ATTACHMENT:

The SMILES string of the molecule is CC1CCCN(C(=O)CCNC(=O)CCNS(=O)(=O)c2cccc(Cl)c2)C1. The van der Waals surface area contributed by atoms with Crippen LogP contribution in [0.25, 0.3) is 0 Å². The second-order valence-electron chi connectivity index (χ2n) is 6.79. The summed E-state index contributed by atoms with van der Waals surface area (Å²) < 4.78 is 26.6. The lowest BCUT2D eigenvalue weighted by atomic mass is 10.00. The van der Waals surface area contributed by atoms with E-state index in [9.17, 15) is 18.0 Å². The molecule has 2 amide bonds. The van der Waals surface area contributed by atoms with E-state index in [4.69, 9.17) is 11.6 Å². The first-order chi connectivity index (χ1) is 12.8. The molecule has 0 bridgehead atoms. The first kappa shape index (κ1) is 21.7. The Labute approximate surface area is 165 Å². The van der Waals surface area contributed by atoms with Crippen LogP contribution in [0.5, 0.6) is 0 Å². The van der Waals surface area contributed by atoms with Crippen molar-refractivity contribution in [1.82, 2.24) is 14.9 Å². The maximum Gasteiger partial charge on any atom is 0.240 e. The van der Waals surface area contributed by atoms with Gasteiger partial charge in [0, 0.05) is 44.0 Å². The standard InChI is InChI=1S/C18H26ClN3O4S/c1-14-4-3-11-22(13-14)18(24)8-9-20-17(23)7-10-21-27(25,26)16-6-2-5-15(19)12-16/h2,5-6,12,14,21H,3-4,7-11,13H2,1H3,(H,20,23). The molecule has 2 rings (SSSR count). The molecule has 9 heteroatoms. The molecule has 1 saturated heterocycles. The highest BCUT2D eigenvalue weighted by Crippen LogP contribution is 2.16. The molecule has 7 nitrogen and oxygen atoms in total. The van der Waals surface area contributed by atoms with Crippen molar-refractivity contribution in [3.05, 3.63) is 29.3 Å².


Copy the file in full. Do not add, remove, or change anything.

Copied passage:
The SMILES string of the molecule is CC1CCCN(C(=O)CCNC(=O)CCNS(=O)(=O)c2cccc(Cl)c2)C1. The van der Waals surface area contributed by atoms with Crippen LogP contribution in [0.25, 0.3) is 0 Å². The second-order valence-electron chi connectivity index (χ2n) is 6.79. The summed E-state index contributed by atoms with van der Waals surface area (Å²) < 4.78 is 26.6. The lowest BCUT2D eigenvalue weighted by atomic mass is 10.00. The van der Waals surface area contributed by atoms with E-state index in [9.17, 15) is 18.0 Å². The molecule has 2 amide bonds. The van der Waals surface area contributed by atoms with E-state index in [4.69, 9.17) is 11.6 Å². The first-order chi connectivity index (χ1) is 12.8. The molecule has 0 bridgehead atoms. The first kappa shape index (κ1) is 21.7. The Labute approximate surface area is 165 Å². The van der Waals surface area contributed by atoms with Crippen LogP contribution in [0.5, 0.6) is 0 Å². The van der Waals surface area contributed by atoms with Crippen molar-refractivity contribution in [1.82, 2.24) is 14.9 Å². The maximum Gasteiger partial charge on any atom is 0.240 e. The van der Waals surface area contributed by atoms with Gasteiger partial charge in [0, 0.05) is 44.0 Å². The standard InChI is InChI=1S/C18H26ClN3O4S/c1-14-4-3-11-22(13-14)18(24)8-9-20-17(23)7-10-21-27(25,26)16-6-2-5-15(19)12-16/h2,5-6,12,14,21H,3-4,7-11,13H2,1H3,(H,20,23). The molecule has 2 rings (SSSR count). The molecule has 9 heteroatoms. The molecule has 1 saturated heterocycles. The highest BCUT2D eigenvalue weighted by Crippen LogP contribution is 2.16. The molecule has 7 nitrogen and oxygen atoms in total. The van der Waals surface area contributed by atoms with Crippen molar-refractivity contribution in [3.05, 3.63) is 29.3 Å².